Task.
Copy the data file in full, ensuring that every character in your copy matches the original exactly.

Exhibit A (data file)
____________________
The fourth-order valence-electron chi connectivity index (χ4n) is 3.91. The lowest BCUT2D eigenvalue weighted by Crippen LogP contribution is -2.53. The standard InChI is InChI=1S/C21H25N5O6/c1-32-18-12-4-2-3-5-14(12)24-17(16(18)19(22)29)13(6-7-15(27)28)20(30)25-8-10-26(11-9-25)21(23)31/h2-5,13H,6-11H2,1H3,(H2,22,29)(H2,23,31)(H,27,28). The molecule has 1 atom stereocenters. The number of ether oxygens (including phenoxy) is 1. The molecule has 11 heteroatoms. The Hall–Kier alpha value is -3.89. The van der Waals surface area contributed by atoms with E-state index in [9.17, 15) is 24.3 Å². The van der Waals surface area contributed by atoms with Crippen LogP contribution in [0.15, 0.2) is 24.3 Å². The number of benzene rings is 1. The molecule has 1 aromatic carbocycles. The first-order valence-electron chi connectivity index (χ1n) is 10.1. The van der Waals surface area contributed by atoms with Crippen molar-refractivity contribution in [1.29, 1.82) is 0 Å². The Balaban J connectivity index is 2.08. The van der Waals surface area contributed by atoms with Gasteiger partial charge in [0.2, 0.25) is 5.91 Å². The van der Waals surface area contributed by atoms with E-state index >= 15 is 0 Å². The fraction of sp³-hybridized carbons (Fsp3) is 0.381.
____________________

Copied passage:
The fourth-order valence-electron chi connectivity index (χ4n) is 3.91. The lowest BCUT2D eigenvalue weighted by Crippen LogP contribution is -2.53. The standard InChI is InChI=1S/C21H25N5O6/c1-32-18-12-4-2-3-5-14(12)24-17(16(18)19(22)29)13(6-7-15(27)28)20(30)25-8-10-26(11-9-25)21(23)31/h2-5,13H,6-11H2,1H3,(H2,22,29)(H2,23,31)(H,27,28). The molecule has 1 atom stereocenters. The number of ether oxygens (including phenoxy) is 1. The molecule has 11 heteroatoms. The Hall–Kier alpha value is -3.89. The van der Waals surface area contributed by atoms with E-state index in [9.17, 15) is 24.3 Å². The van der Waals surface area contributed by atoms with Crippen LogP contribution in [0.15, 0.2) is 24.3 Å². The number of benzene rings is 1. The molecule has 1 aromatic carbocycles. The first-order valence-electron chi connectivity index (χ1n) is 10.1. The van der Waals surface area contributed by atoms with Crippen molar-refractivity contribution in [1.29, 1.82) is 0 Å². The Balaban J connectivity index is 2.08. The van der Waals surface area contributed by atoms with Gasteiger partial charge in [0.2, 0.25) is 5.91 Å². The van der Waals surface area contributed by atoms with E-state index >= 15 is 0 Å². The fraction of sp³-hybridized carbons (Fsp3) is 0.381.